Autism, low mood and depression: what to expect
Autistic teenagers have a greater risk of low mood and depression than their typically developing peers.
This is because autistic teenagers might:
- realise for the first time that they’re ‘different’ from their peers
- find it hard to cope with increasing academic pressure and expectations
- find it hard to understand social rules and expectations, make friends and fit in socially.
These social difficulties can lead to autistic teenagers feeling isolated, which might also cause or worsen depression.
Autistic teenagers can also experience anxiety more intensely and more often than other children.
Signs and symptoms of low mood and depression in autistic teenagers
Autistic teenagers generally show the same symptoms of depression as typically developing teenagers.
But they might also:
- have more frequent or more severe repetitive or compulsive behaviour
- start to have, or have more, emotional outbursts or aggressive behaviour
- start to be, or be more, cranky or agitated
- start hurting themselves or hurt themselves more often – for example, with hand-biting
- find it harder than before to do everyday things in different situations or environments
- be obsessed with death, or talk about suicide or harming themselves.
If you’ve noticed these kinds of symptoms at home, it’s a good idea to ask your child’s teachers whether they’ve noticed them at school too. The teachers might be able to give you some insight into your child’s change in mood. For example, they can tell you about how your child is going socially at school, whether your child might be being bullied or whether your child is finding the schoolwork too hard.
Strategies to help autistic teenagers with depression or low mood
You can use some practical strategies at home with your autistic child with low mood or depression.
You might notice your child focusing on negative thoughts – for example, ‘Nobody likes me’. In this situation, encourage your child to be a ‘thought detective’.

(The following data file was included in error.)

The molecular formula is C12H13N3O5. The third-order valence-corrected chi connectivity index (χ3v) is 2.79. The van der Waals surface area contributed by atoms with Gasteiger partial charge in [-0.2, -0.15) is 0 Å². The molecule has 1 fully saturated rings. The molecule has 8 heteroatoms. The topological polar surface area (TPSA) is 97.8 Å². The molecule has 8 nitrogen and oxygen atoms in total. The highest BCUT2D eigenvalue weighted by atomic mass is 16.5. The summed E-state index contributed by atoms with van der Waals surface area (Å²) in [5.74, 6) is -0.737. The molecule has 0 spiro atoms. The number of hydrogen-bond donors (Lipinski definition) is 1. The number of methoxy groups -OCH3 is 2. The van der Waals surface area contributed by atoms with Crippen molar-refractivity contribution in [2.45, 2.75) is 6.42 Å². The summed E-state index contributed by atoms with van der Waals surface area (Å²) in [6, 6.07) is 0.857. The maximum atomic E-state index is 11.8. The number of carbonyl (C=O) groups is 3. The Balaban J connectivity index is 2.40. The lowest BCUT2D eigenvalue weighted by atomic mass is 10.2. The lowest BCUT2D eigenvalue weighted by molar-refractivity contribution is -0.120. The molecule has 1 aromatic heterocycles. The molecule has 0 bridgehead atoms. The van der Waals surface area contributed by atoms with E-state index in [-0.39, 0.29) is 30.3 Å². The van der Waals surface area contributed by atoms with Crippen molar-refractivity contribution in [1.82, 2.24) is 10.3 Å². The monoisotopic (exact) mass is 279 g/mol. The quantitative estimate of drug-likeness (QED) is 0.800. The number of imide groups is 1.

This involves finding facts that support your child’s negative thoughts and facts that don’t. Then you can help your child to compare and contrast these facts.
- First, get your child to list all the people who do like your child and how they know. For example, ‘Mum likes me because she cooks my meals and tells me she loves me’.
- Next, get your child to list the people your child thinks don’t like them and how they know. For example, ‘Ben doesn’t like me because he doesn’t play with me’.
- Ask your child some questions like ‘Have you ever asked Ben to play with you? What did he say?’
The worst thing
If your child gets stuck on negative thoughts, try asking your child what they think is the worst thing that could happen. Then you could talk about whether the ‘worst’ is actually that bad.
For example, your child might say, ‘If I give a talk in class, everyone will laugh and think I’m dumb’. Ask, ‘Would that be the worst thing ever? Would the class remember your talk the next day or week?’
Some other things that might help your child include:
- some social skills training
- exercises to help build healthy friendships
- a hobby or social activity
- a mentor or tutor to help your child cope with schoolwork demands
- healthy eating, good sleeping habits and exercise
- professional help from a psychologist or psychiatrist.